Thai academics decry graduates' weak degrees, poor English

September 23, 2005

A crisis of quality afflicting Thai degree programmes threatens to produce graduates with "useless" qualifications, leading education experts have warned.

Their criticism comes after years of education reform and coincides with increased competition from regional rivals such as China.

Many Thai degrees are academically soft ways of raking in money for institutions pandering to a nationwide obsession with embossed certificates, they claim.

"If we keep letting universities open low-quality degree programmes we are going to run into a major crisis. It is almost false education," Amornwich Nakornthap, director of the Centre for Research into Education Policy at Chulalongkorn University, said.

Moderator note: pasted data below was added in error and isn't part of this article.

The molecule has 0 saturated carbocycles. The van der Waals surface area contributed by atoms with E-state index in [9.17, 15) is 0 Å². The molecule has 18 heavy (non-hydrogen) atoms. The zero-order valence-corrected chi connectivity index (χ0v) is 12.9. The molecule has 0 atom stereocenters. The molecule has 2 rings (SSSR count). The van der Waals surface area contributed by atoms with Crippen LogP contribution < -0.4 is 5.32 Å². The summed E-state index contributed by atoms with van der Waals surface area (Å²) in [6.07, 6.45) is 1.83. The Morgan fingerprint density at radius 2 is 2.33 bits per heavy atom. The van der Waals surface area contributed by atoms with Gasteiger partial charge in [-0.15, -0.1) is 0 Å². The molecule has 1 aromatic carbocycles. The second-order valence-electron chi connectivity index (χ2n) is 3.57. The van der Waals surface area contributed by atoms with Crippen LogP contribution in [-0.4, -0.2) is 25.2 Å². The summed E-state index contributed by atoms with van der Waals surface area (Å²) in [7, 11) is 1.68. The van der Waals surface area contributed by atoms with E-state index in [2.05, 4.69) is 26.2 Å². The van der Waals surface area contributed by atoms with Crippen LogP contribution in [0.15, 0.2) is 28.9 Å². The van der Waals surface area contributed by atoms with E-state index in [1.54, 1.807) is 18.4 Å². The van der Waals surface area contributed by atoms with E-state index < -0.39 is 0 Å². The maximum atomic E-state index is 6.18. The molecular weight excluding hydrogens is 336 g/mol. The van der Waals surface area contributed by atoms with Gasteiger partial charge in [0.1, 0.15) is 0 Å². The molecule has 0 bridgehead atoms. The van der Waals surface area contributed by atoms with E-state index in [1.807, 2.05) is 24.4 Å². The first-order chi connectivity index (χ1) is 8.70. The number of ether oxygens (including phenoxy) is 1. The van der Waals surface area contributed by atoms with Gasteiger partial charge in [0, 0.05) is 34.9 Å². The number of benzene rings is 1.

"The days when a university education was a massive privilege are over. Now we face the prospect of taxi drivers holding masters degrees or PhDs," he said.

Some 200 degree-giving institutions are divided roughly equally into public universities, private colleges and teacher training centres that have transformed into full-service universities.

Many have expanded to meet a voracious public demand for higher education by opening branches across the country and offering scores of new courses every year. Thailand offers some excellent degrees, but the average calibre of graduate attainment remains stubbornly low.

"The spread of higher education isn't solving the fundamental problem of quality," Boonrak Boonyaketmala, a former dean and academic research director, said. "Many of our universities are little more than vocational colleges. Degrees are often the equivalent of a school-leaving certificate from a good European school."

The education establishment has been alarmed to learn that Thai graduates hoping to study abroad produced almost the worst Test of English as a Foreign Language results in the region.

"You can expect that a Thai graduate won't have English," said a senior official at the education ministry.

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